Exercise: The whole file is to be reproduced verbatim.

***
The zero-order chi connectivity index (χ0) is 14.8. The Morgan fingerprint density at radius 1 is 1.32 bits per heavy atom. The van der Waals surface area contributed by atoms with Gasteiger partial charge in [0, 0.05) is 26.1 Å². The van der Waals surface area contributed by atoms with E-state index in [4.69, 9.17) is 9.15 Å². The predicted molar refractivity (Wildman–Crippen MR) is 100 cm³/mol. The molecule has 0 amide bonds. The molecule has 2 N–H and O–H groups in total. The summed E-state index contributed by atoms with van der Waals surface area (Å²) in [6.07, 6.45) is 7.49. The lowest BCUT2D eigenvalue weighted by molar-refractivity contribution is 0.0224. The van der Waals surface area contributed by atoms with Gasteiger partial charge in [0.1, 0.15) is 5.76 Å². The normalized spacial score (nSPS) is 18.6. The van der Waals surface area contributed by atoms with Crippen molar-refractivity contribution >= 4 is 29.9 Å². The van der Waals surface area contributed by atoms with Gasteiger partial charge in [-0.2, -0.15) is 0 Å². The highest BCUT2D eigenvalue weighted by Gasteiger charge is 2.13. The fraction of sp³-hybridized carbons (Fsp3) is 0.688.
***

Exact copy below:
The zero-order chi connectivity index (χ0) is 14.8. The Morgan fingerprint density at radius 1 is 1.32 bits per heavy atom. The van der Waals surface area contributed by atoms with Gasteiger partial charge in [0, 0.05) is 26.1 Å². The van der Waals surface area contributed by atoms with E-state index in [4.69, 9.17) is 9.15 Å². The predicted molar refractivity (Wildman–Crippen MR) is 100 cm³/mol. The molecule has 0 amide bonds. The molecule has 2 N–H and O–H groups in total. The summed E-state index contributed by atoms with van der Waals surface area (Å²) in [6.07, 6.45) is 7.49. The lowest BCUT2D eigenvalue weighted by molar-refractivity contribution is 0.0224. The van der Waals surface area contributed by atoms with Gasteiger partial charge in [0.1, 0.15) is 5.76 Å². The normalized spacial score (nSPS) is 18.6. The van der Waals surface area contributed by atoms with Crippen molar-refractivity contribution >= 4 is 29.9 Å². The van der Waals surface area contributed by atoms with Gasteiger partial charge in [-0.2, -0.15) is 0 Å². The highest BCUT2D eigenvalue weighted by Gasteiger charge is 2.13. The fraction of sp³-hybridized carbons (Fsp3) is 0.688.